InFocus: What kind of gun laws can we expect and will they make an impact?

This week, Vice President Mike Pence warned that Democrats are “motivated” to take back the House and Senate in November. Speaking at the Conservative Political Action Conference (CPAC), Pence said: “It would be a disaster for our cause if Nancy Pelosi became speaker of the House again… This movement should know it’s a very real threat. … They’re doing everything they can to try to win back the Congress next November.” [source]

Our chief concern, of course, is the potential for an “assault” weapons ban and other restrictions on gun ownership. But what are the chances? For now, it doesn’t look like President Trump is seriously considering it, however, he is supportive of banning bump stocks. That’s a bit of political give and take, and it also removes the issue from the Democrats’ campaign platform in November. But Trump does run the risk of alienating his base if he gives too much on guns. Case in point: the president wants to raise the minimum age for buying “military-style” rifles from 18 to 21, which would have prevented the Florida shooter from purchasing an AR-15 from the gun store, but he’s getting a lot of push back from veterans and other gun rights activists. According to available data, only 15 of the 91 mass shooters since 1982 have been below the age of 21. [source] The average age of a mass shooter in the U.S. is 34, so while the law may make an impact on school shootings, it’s unlikely to have an impact on mass shootings in general. And this law would do virtually nothing to stop a potential shooter who’s determined to carry out a mass shooting.

As for other Americans, a new Quinnipiac Poll finds that 66 percent of those polled favor stronger gun laws, the highest in the history of the poll. And 67 percent of Americans, according to those polled, favor a “nationwide ban on the sale of assault weapons”. The same poll says that Americans favor a Democrat-held House starting in 2019, 53 percent to 38 percent. [source] As Nancy Pelosi back as the Speaker of the House, we’re very likely to see a fast-moving attempt to enact another “assault” weapons ban.

I don’t put too much stock in this poll, and it also doesn’t provide its methodology. As is the case with many polls, Democrat voters are over represented because, as pollsters say, there are more Democrats in America. Concerns over its accuracy aside, the poll as a bellwether is not looking great.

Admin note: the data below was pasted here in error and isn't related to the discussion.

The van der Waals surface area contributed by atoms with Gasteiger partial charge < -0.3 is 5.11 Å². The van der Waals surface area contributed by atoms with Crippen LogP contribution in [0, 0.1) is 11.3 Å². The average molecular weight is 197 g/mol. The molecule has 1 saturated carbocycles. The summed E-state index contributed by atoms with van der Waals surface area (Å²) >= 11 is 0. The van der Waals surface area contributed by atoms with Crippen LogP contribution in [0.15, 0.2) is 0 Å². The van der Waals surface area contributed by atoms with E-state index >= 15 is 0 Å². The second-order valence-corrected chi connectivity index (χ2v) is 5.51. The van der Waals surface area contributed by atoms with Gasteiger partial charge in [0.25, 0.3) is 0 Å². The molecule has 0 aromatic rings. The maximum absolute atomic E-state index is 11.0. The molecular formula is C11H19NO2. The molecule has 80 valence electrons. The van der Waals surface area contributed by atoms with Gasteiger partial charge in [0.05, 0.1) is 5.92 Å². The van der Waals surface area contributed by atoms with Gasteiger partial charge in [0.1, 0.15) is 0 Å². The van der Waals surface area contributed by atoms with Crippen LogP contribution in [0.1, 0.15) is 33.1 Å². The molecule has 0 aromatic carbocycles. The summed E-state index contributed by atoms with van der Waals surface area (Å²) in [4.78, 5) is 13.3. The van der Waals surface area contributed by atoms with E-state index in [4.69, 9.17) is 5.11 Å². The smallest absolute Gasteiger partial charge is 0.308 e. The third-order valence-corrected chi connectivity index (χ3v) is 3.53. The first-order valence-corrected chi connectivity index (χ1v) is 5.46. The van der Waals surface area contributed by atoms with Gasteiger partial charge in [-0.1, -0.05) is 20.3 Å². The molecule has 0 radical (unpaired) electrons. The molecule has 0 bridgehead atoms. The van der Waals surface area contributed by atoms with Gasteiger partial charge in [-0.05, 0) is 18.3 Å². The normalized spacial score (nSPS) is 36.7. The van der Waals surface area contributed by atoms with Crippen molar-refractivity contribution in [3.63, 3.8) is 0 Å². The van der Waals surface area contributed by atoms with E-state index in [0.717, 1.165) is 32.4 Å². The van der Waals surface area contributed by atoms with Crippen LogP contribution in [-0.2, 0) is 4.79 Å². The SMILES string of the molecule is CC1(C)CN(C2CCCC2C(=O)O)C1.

Also of interest: an article entitled, “I used to think gun control was the answer. My research told me otherwise,” published at the Washington Post, points out why proposed gun control laws are unlikely to solve a lot of gun crime. Here are some takeaways from the article and the research:

  • Two-thirds of all gun deaths in the U.S. are suicides. Few gun laws would prevent these deaths.
  • There are around 8,000 gun murders each year; a small fraction of those deaths are mass shootings.
  • The second-leading cause of gun deaths (about 20%) are homicides of men aged 15 to 34; most of which are due to gang violence. (Most violent crimes are attributable to a very small population of the U.S.)
  • There is no evidence that Great Britain’s gun ban and buyback programs saved any lives. In fact, the number of crimes involving guns continued to rise after the gun ban.
  • Researchers found that those who committed homicide and suicide in Australia, following the country’s gun ban, simply substituted guns for other weapons.
  • Despite what appears in the U.S. headlines, there is no clear evidence from Australia or Great Britain that gun bans actually prevented or reduced mass shootings. [source]

I don’t expect any significant gun legislation before 2019, and it’s possible that no significant gun legislation (i.e., the “assault” weapons ban) will occur under the Trump administration. The president has expressed support for a number of actions — raising the age limit to purchase rifles, fixing the National Instant Criminal Background Check system, and banning bump stocks — and we could absolutely see some fast movement on these. Despite a very strong mainstream media narrative, which more resembles propaganda than news, it’s very unlikely that we’ll see the renewal of the “assault” weapons ban any time soon. – MS

Samuel Culper is a former military intelligence NCO and contract Intelligence analyst. He spent three years in Iraq and Afghanistan and is now the intelligence and warfare researcher at Forward Observer.

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